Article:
In the simplest terms, a string in a programming language is a sequence of one or more
characters and usually represents some human language, whether written or spoken. You are
probably more likely to use methods from the
than from any other class in Ruby. Manipulating strings is one of the biggest chores a
programmer has to manage. Fortunately, Ruby offers a lot of convenience in this
For more information on string methods, go to http://www.ruby-doc.org/core/classes/String.html. You can also use the command line
to get information on a method. For example, to get information on the
String instance method
You can use
between the class and method names when returning two methods with ri.
This, of course, assumes that you have the Ruby documentation package installed and that it is
in the path (see "Installing Ruby," in Chapter 1).
title = String.new # => ""
Now you have a new string, but it is only filled with virtual air. You can test a string
to see if it is empty with
title.empty? # => true
You might want to test a string to see if it is empty before you process it, or to end processing when you run into an empty string. You can also test its length or size:
[or]title.size # => 0
size methods do the same thing: they both return an integer indicating how many
characters a string holds.
new method can take a string argument:
title = String.new( "Much Ado about Nothing" )
title.empty? # => false title.length # => 22
There we go. Not quite so vacuous as before.
Another way to create a string is with
String( "Much Ado about Nothing" ) puts title # => Much Ado about Nothing
But there is an even easier way. You don't have to use the
String methods to generate a new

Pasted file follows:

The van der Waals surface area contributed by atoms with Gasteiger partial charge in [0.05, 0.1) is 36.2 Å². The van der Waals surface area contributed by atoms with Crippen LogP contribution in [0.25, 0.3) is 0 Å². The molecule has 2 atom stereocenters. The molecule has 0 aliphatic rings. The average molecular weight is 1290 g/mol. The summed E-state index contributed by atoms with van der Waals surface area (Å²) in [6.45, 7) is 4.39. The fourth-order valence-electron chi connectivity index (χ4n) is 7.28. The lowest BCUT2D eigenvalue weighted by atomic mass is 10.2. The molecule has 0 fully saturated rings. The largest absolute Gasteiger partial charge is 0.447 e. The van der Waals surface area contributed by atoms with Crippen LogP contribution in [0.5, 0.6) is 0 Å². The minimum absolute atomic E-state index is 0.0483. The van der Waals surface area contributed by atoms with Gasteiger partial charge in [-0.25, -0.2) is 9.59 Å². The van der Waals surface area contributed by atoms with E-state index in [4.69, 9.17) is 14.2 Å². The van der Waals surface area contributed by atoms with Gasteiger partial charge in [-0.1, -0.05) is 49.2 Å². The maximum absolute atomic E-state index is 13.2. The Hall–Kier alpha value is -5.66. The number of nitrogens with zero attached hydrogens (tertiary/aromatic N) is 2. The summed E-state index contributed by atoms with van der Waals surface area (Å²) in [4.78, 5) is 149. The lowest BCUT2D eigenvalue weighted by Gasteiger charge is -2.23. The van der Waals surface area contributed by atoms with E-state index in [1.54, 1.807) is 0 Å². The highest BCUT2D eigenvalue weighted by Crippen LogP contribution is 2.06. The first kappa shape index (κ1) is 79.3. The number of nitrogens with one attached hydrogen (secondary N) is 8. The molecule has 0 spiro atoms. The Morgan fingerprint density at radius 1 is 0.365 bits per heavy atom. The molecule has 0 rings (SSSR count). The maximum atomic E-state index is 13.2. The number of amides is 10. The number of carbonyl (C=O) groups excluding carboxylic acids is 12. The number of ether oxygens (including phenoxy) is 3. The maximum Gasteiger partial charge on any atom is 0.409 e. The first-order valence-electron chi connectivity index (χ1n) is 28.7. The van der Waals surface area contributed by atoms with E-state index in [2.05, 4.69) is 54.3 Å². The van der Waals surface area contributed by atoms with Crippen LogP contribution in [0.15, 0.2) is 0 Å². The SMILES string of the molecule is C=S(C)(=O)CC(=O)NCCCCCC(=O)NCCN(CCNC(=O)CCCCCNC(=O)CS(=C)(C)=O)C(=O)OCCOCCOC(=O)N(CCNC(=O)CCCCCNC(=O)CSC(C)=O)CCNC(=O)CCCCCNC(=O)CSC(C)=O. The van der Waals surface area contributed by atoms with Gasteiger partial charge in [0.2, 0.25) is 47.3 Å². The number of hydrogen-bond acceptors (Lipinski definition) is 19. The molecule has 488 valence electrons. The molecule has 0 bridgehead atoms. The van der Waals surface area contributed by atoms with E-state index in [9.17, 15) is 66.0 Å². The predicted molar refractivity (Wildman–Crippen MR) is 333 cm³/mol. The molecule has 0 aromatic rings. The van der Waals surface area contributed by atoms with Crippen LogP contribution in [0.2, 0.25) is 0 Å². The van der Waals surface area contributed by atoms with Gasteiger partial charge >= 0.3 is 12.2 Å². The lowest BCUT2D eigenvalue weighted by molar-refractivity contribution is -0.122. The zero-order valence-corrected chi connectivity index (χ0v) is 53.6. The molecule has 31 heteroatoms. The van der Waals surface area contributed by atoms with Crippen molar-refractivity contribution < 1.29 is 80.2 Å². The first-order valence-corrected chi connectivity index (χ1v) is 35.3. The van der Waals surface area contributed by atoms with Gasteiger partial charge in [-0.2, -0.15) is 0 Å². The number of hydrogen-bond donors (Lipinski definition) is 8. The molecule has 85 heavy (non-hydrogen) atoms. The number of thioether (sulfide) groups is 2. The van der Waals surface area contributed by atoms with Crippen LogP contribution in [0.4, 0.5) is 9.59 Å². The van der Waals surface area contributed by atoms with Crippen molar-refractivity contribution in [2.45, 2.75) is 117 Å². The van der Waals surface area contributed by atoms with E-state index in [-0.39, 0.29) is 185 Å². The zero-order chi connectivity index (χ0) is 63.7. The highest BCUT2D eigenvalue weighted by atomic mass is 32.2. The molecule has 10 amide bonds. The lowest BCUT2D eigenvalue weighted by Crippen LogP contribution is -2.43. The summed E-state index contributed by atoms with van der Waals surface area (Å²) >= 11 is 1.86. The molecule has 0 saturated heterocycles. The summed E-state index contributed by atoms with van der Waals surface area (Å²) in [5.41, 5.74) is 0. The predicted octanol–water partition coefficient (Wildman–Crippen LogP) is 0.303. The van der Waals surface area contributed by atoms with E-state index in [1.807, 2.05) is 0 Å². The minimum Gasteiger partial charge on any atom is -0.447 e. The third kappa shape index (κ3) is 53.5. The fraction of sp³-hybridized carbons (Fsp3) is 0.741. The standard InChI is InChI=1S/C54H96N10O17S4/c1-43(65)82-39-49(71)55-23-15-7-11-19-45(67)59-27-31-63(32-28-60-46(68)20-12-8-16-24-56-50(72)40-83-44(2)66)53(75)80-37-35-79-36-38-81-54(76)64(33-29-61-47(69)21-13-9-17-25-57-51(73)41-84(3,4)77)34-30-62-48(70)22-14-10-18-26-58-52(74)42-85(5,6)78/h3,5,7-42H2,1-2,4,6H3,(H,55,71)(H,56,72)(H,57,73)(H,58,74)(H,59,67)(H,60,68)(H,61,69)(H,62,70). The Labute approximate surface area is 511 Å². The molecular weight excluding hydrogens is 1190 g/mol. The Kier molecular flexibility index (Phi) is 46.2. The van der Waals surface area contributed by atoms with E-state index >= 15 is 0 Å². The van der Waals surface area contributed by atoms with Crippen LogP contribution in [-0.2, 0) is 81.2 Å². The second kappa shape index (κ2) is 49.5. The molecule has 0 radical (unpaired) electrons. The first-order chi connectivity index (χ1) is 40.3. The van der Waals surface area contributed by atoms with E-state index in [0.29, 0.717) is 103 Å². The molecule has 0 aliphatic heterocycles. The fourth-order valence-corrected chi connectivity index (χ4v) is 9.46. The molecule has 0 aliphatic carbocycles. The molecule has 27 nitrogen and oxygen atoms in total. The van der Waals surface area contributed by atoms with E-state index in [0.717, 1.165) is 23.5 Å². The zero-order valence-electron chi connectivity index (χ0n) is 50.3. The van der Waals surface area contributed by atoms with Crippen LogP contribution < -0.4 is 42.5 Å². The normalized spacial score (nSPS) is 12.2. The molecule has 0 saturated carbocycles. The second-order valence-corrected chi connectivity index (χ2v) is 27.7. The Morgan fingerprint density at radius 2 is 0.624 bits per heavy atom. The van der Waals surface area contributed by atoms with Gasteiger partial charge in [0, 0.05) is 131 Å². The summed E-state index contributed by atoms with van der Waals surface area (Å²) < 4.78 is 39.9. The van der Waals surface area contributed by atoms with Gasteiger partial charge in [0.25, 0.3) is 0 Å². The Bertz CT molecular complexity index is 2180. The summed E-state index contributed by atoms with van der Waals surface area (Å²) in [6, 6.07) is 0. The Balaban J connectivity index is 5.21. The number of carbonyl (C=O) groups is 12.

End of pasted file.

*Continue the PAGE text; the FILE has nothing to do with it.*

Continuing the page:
string. Just an assignment operator and a pair of double quotes will do fine:
sad_love_story = "Romeo and Juliet"
sad_love_story = 'Romeo and Juliet'
The difference between using double quotes versus single quotes is that double quotes
interpret escaped characters and single quotes
preserve them. I'll show you what that means. Here's what you get
with double quotes (interprets
\n as a newline):
lear = "King Lear
\nby William Shakespeare" puts lear # => King Lear # A Tragedy # by William Shakespeare
lear = 'King Lear
\nby William Shakespeare' puts lear # => King Lear
\nby William Shakespeare
For a complete list of escape characters, see Table A-1 in Appendix A.
Another way to create strings is with general delimited strings,
which are all preceded by a
% and then followed by a
matched pair of delimiter characters, such as
[ (must be
nonalphanumeric). The string is embedded between the delimiters. All of the following
examples are delimited by different characters (you can even use quote characters):
comedy = %!As You Like It! history = %[Henry V] tragedy = %(Julius Ceasar)
You can also use
%Q, which is the equivalent of a
%q, which is equivalent to a
single-quoted string; or
%x for a back-quoted string
(`) for command output.
A here document allows you to build strings from multiple lines
on the fly, while preserving newlines. A here document is formed with a
<< and a delimiting character or string of your choice.
I'll save Shakespeare's 29th sonnet as a here document, with
29 as the delimiter:
sonnet = <<29 When in disgrace with fortune and men's eyes I all alone beweep my outcast state, And trouble deaf heaven with my bootless cries, And look upon myself, and curse my fate, Wishing me like to one more rich in hope, Featured like him, like him with friends possessed, Desiring this man's art, and that man's scope, With what I most enjoy contented least; Yet in these thoughts my self almost despising, Haply I think on thee, and then my state, Like to the lark at break of day arising From sullen earth, sings hymns at heaven's gate; For thy sweet love remembered such wealth brings That then I scorn to change my state with kings. 29
This document is stored in the string
you can create a here document without placing it in a string. Wherever the line breaks, a
record separator (such as
\n) is inserted at that
place. Now use:
You'll see for yourself how the lines break.
You can also "delimit the delimiter" for various effects:
<<hamlet# same as double-quoted string O my prophetic soul! My uncle! hamlet sonnet =
<<"hamlet"# again as double-quoted string O my prophetic soul! My uncle! hamlet sonnet =
<<'ghost'# same as single-quoted string Pity me not, but lend thy serious hearing To what I shall unfold. ghost my_dir =
<<`dir`# same as back ticks ls -l dir ind =
<<-hello# for indentation Hello, Matz! hello